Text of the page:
LIMA — Elizabeth Hardesty on Thursday unveiled a pro-growth platform in her campaign for Lima mayor, describing herself as a change candidate focused on growing employment, investment and home ownership within the city limits.
Hardesty, a Lima native and the only registered Republican in the four-way race, has traveled the world while working in the oil and gas industry. But she said she’s always come back to Lima.
“I’ve watched this community become stagnant,” Hardesty said during a campaign kickoff event at the Allen County Museum. “Our population strength and the energy of many disappeared, because they feel their government isn’t behind them.”
Key to Hardesty’s campaign is improving the quality of life in Lima, in part through upkeep of the city’s parks and investing in safety services. Hardesty said the city needs a new approach to funding its parks department, citing the condition of Schoonover Pool, and outlined her goal to hire a safety services director that would replace the city’s chief of staff position.
The safety services director, Hardesty said, would assist police and fire chiefs with public relations, grant procurement and recruiting new officers, while also looking for cost savings and acting as an independent facilitator for departmental policies and procedures.
Hardesty pointed to the apparent disconnect in Lima, with unemployment near 5% and 1,700 jobs within a 10-mile radius advertised by Ohio Means Jobs.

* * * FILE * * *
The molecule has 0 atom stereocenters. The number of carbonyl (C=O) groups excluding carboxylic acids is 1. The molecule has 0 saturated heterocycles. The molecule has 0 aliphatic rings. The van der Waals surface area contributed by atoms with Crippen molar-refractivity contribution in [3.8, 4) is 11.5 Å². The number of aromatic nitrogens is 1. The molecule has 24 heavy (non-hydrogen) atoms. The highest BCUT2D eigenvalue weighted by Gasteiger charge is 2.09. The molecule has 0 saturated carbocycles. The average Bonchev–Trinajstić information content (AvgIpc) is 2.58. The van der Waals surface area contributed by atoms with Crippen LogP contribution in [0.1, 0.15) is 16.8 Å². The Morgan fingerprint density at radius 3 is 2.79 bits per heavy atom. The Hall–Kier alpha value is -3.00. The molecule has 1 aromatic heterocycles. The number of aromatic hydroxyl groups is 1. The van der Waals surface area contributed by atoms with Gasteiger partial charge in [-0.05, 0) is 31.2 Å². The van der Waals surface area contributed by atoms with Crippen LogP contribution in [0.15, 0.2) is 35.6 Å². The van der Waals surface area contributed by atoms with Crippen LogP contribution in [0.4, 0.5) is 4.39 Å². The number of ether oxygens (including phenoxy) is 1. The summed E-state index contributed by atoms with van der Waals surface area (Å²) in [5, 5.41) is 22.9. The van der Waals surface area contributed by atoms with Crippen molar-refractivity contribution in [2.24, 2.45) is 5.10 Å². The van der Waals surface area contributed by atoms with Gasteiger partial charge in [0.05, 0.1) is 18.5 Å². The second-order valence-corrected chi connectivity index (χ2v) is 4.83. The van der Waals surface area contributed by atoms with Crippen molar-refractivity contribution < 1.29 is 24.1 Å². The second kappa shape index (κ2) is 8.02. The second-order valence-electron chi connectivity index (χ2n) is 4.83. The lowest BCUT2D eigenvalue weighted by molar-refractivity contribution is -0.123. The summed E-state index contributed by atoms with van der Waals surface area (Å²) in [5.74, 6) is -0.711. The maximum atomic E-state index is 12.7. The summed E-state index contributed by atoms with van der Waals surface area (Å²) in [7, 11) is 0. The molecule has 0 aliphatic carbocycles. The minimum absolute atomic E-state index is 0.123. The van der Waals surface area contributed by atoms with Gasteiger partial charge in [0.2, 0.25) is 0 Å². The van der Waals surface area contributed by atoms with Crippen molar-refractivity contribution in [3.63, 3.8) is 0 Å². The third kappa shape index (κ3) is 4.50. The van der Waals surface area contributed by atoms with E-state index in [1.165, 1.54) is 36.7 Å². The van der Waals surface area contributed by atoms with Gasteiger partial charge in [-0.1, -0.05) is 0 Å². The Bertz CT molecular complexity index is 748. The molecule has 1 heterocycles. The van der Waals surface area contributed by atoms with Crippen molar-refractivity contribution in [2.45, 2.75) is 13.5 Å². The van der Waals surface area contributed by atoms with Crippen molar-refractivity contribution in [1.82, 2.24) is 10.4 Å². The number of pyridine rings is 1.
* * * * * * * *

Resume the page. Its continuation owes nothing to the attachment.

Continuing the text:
“My vision is for the director of community and economic development to focus on creating opportunities for the residents of Lima to get back to work, encourage the community to find their skills and get them resources to develop through the many great programs we have,” Hardesty said.
She talked about connecting youth to internships with local employers and helping community members earn technical skills, trade certifications or degrees so a ready workforce is available for companies considering a move to Lima.
On housing, Hardesty said that home ownership within city limits is often not profitable, and that too many properties are delipidated and uninhabitable.
Hardesty said she’d allocate resources to demolish dilapidated houses and that she would target slum lords and tax delinquent people, while still encouraging home ownership and investment.
And Hardesty said she’d seek better cooperation between governments in Allen County, lamenting the “bickering” and “government silos” that exist within the county.
“The world around us is not changing. It’s already changed,” Hardesty said. “We must elect a mayor who embraces that change and has a clear vision of where we are ready to take our community.”